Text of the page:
We at WAMH will be posting our big end of year list sometime in the next few weeks. Very little, if any, metal will show up on that list. But that doesn’t mean metal is a worthless, avoid-at-all-costs genre. It’s actually one of the most rich, expansive, and complex genres of pop music going right now. For that reason, I’ve decided to take on the role of metal enthusiast at WAMH and put together a list of the top 20 metal albums of the year. Here it is:
20. Ampere - Like Shadows (this is actually more of a screamo/hardcore release but it’s still really awesome and the band is pretty local (I think at least one of the members went to Hampshire back in the 90s))
19. Machine Head - Unto the Locust
18. Toxic Holocaust - Conjure and Command
17. Yob - Atma
16. Rwake - Rest
15. SubRosa - No Help for the Mighty Ones
Easily the year’s best female-fronted metal album, No Help for the Mighty Ones is like a doomy, more metal version of the music made by early 90s female alt rock greats. It definitely stands as one of the most melodic and accessible albums on this list.
14. Ulcerate - The Destroyers of All
I have a tough time getting really into Death Metal. To me, it tends to be flat, less dark and despairing than black metal, less fast and furious than grindcore, and less melodic and riffy than sludge and doom. That being said, there are a few death metal records, like Ulcerate’s The Destroyers of All, that I find myself rather enjoying. What makes this album great in my mind is that it operates with a sense of chaos and anarchy, much like my favorite metal album of last year, Deathspell Omega’sParacletus. Also, the dudes in Ulcerate are from New Zealand which is cool/interesting/unique.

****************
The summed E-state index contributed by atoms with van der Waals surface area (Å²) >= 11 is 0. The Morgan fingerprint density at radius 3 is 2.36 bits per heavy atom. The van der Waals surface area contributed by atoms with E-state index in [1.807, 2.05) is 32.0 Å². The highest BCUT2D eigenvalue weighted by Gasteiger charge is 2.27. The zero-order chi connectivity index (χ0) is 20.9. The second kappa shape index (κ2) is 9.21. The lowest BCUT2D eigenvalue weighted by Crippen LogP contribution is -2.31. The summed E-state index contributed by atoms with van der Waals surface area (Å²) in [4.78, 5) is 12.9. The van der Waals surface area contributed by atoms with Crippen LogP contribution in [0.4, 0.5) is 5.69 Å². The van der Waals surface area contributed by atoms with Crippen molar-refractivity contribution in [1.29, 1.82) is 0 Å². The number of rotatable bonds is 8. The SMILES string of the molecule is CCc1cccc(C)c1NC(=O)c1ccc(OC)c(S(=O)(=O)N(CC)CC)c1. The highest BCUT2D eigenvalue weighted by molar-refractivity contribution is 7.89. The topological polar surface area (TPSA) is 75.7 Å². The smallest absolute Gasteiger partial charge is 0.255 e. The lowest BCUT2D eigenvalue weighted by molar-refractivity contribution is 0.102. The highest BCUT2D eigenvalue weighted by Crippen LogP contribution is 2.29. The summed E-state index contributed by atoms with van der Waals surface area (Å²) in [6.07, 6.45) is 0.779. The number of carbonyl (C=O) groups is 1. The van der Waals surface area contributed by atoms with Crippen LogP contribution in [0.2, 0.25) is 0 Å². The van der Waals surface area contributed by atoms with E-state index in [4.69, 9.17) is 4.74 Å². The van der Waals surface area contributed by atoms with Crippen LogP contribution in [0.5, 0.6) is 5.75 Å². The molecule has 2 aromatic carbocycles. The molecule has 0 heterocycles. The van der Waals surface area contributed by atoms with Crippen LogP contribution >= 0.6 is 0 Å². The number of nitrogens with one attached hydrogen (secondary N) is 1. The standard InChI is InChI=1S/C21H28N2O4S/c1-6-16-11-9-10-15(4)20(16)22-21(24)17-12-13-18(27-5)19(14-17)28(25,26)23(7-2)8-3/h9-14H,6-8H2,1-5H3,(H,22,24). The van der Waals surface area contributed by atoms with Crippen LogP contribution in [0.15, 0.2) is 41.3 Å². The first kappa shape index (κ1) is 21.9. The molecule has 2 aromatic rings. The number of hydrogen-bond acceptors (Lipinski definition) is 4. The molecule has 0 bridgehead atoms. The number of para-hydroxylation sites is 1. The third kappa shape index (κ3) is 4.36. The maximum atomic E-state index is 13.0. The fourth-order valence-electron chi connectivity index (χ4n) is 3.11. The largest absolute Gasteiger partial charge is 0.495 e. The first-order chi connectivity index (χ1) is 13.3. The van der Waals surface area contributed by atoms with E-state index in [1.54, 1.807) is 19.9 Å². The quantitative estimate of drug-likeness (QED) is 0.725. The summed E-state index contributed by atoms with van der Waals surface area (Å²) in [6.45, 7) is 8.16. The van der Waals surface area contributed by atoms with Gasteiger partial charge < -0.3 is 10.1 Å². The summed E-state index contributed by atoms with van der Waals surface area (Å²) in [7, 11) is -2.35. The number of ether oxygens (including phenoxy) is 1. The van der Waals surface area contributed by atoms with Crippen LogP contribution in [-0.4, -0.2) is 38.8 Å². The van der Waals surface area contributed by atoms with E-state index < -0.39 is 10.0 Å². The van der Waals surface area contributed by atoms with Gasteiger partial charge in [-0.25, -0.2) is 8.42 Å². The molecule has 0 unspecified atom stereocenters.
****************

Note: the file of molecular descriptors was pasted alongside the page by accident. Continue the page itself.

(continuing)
13. Black Tusk - Set the Dial
I’ll admit, no sludge album this year came close to matching Kylesa’s superb Spiral Shadow, one that remains a year later, one of my favorite standby records. Black Tusk’s Set the Dial is nonetheless deserving of a crown for being at the forefront of 2011 sludge. The band finds their own unique place in the current Southern sludge landscape because of their own hardcore-inspired spin on the genre. This is a louder, faster album than you’d expect from a sludge band, but it maintains the sharp melodic sense and penchant for powerful, distorted guitar riffs that makes sludge one of the most exciting subgenres in current underground metal.
12. In Solitude - The World, the Flesh, the Devil
For those who can’t get into most extreme metal but love bands like Black Sabbath, Iron Maiden, and Judas Priest, In Solitude is the band for you. The World, The Flesh, the Devil is classic meat and potatoes heavy metal, executed perfectly.
11. Liturgy - Aesthetica